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Oak Dining Tables, Reproduction

Early Oak Reproductions replica 16th, 17th and 18th century tables, including country style tables.

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Large 10-seater, period style, oval oak pedestal dining table, with square cut legs. #period #style #oak #table

Large Oval Oak Pedestal Dining Table with Square Cut Legs

Oak drawerleaf pedestal dining table. Custom made for our client (it can be made to other sizes and specifications to suit) in our 'As New' option. Although it has an antique feel, no original drawer leaf tables existed on a pedestal type base shown here, but we sort of cheated on historic protocol to produce something that fits in more with our modern dining preferences e.g. to comfortably sit people at each end, when the leaves are closed, and along the sides without legs getting in the way.

James 1st style oak extended dining table, with modern design tweaks, to make dining more comfortable.

Circular extending dining table, handmade in England from solid oak and part of their bespoke reproduction dining furniture range.

16th century style oak refectory table, with octagonal cut legs with dart stops.

Solid oak dining table with hand-cut square baluster supports. Available in various size options plus bespoke sizes.

Another view of the 15th century style table, handmade by Nicholas Berry and son Christopher.

Pit Sawn Surfaces

Our client commissioned this set of 8 leather covered chairs, handmade from old re-claimed oak, ergonomically sized to fit the table, also made by us. Note how the colour and patination of the chairs differs slightly from the table, to suggest they weren't made at the same time, had a different history and were purchased as separate entities.

A Late 15th Century Style Oak Trestle Dining Table, handmade from old reclaimed oak. Based on a pair of tables in the Great Hall at Penshurst Place, Kent, this example is almost 20ft long with a 3 inch thick top and will seat 18 people comfortably. Made for our clients castle in Ireland and the result of hundreds of hours work, both in making and finishing. 34 components all cut with hand held tools, hand planed and individually fitted using pegged joints.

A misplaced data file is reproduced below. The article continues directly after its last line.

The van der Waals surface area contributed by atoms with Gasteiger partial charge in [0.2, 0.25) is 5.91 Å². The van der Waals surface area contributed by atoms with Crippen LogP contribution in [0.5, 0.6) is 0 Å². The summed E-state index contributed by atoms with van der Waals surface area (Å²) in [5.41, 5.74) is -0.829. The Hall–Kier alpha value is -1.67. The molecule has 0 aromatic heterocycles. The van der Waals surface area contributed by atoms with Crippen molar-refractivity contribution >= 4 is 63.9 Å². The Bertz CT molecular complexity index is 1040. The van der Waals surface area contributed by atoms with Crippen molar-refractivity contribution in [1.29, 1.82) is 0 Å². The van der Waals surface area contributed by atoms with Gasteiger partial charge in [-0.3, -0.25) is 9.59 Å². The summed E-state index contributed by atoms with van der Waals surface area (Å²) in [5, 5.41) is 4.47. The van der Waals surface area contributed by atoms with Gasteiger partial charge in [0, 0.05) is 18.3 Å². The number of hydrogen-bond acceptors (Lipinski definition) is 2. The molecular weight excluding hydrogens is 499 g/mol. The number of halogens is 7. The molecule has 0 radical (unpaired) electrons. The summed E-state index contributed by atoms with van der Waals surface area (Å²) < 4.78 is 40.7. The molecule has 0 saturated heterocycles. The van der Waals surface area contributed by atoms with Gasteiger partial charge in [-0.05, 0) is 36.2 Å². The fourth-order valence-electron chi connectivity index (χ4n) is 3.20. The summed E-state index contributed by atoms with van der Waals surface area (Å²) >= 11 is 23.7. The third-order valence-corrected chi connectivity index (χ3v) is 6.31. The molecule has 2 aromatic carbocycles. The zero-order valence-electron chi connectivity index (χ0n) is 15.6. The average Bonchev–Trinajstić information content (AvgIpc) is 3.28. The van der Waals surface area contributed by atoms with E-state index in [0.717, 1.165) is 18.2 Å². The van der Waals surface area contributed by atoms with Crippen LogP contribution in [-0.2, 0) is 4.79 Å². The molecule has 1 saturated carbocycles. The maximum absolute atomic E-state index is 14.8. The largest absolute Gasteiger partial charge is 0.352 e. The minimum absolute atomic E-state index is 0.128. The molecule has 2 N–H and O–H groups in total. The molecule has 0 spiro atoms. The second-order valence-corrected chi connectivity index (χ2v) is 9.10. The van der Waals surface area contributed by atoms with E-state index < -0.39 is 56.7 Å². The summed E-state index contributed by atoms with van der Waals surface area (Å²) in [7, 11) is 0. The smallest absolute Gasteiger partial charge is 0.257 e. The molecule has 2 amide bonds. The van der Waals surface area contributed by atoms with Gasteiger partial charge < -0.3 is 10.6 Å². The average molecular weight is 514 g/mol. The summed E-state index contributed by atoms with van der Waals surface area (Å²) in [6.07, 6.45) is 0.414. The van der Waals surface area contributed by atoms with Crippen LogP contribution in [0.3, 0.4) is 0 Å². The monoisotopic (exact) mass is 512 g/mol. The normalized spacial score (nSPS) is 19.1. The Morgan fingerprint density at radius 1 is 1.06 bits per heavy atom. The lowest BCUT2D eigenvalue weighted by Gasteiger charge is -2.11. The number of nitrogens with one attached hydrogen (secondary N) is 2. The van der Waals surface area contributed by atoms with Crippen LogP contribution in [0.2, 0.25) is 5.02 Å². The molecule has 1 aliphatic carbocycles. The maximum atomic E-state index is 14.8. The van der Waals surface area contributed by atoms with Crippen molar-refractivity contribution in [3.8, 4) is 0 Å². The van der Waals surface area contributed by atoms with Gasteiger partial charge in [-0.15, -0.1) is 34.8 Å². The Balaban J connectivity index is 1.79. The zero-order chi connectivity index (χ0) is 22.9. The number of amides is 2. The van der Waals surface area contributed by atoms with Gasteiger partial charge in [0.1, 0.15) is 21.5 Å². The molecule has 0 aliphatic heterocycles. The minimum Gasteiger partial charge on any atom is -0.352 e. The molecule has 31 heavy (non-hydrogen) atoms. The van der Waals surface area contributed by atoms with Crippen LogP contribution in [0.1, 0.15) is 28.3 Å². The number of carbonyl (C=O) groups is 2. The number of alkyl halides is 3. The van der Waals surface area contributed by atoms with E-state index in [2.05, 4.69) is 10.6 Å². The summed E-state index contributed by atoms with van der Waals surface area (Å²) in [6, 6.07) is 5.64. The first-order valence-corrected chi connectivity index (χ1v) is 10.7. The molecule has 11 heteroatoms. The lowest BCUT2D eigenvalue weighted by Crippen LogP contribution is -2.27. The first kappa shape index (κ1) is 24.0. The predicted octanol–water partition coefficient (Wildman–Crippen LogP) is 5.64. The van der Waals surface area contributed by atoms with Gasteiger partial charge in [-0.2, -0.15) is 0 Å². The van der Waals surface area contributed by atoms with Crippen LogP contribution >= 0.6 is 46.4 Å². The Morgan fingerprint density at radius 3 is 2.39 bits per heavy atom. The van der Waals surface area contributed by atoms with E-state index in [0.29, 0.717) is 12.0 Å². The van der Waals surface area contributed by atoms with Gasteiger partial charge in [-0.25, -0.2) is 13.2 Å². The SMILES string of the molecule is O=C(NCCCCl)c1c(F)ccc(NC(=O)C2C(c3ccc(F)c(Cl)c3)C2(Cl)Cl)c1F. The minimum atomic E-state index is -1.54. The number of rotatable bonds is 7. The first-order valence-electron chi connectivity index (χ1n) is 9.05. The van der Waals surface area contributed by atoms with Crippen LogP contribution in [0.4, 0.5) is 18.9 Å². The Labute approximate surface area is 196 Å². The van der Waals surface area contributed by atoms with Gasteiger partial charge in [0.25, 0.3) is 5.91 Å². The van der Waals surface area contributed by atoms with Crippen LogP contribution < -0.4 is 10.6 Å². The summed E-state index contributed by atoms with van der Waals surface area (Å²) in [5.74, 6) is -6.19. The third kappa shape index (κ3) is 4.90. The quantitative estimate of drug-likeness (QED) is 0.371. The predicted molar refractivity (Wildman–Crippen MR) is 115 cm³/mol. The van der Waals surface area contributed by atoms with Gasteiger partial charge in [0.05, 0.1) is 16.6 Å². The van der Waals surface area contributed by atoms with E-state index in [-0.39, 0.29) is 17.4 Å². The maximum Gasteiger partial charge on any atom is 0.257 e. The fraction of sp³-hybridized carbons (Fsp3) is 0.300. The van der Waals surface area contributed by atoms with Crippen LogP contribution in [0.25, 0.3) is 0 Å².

15th Century Style Oak Trestle Table

One of the cruciform pedestal bases of the 20ft long medieval style trestle table, hand-built from old re-claimed oak, by Nicholas Berry and son Christopher.

Two of the 15th century style trestle table supports, showing the hand-shaped cruciform feet, braces and top rail. Towards the back is the third support, where you can see the slots designed to accomodate the long crocketed braces. Also behind the trestles are the three long oak boards that will be used for the table top.

14 ft. long, Medieval style trestle table. Handmade, entirely from one single ancient oak beam (even the pegs!). Measuring 20 inches x 20 inches x 18 foot long, the beam was originally part of an apple press, believed to have come from Normandy in France.

One of the trestle supports, of the 15th century style trestle table, before hand shaping the cruciform feet, braces and top rail.

Late 15th century style trestle dining table, handmade by Nicholas Berry and son Christopher, from ancient re-claimed oak beams.

Medieval Style Trestle Table

Replica medieval trestle table end view showing typical gothic style shape to trestle supports. Note the glorious twist in the top.

Trestle Table End

Trestle table, bespoke handmade from solid oak and based on a medieval dining table design. Shown here in our Chalvington Old Flaxen colour, we actually use this one as our showroom desk, so it's had to put up with the rigours of daily use!

Folding table in oak, with twin folding leaves and drawer. Called a 'Hunt Table', this very useful piece of furniture, is a six seater (we've actually had 8 round it!) dining table, which also doubles as a side table, simply by flipping the two leaves over.

Folding Table in Oak | Hunt Table | Bespoke Oak Furniture

Another view of the old-oak Elizabethan table (in this case Elizabeth 2nd!), minus the top. Tables with all round rail carving like this were almost always drawer leaf (or more correctly termed 'withdrawing') tables. Part of the 'history' of this piece shows the cut-outs where the lopers ran when the end leaves were pulled out - the original old top long lost. All made up, of course!! Note the colour of the 'untouched' surfaces.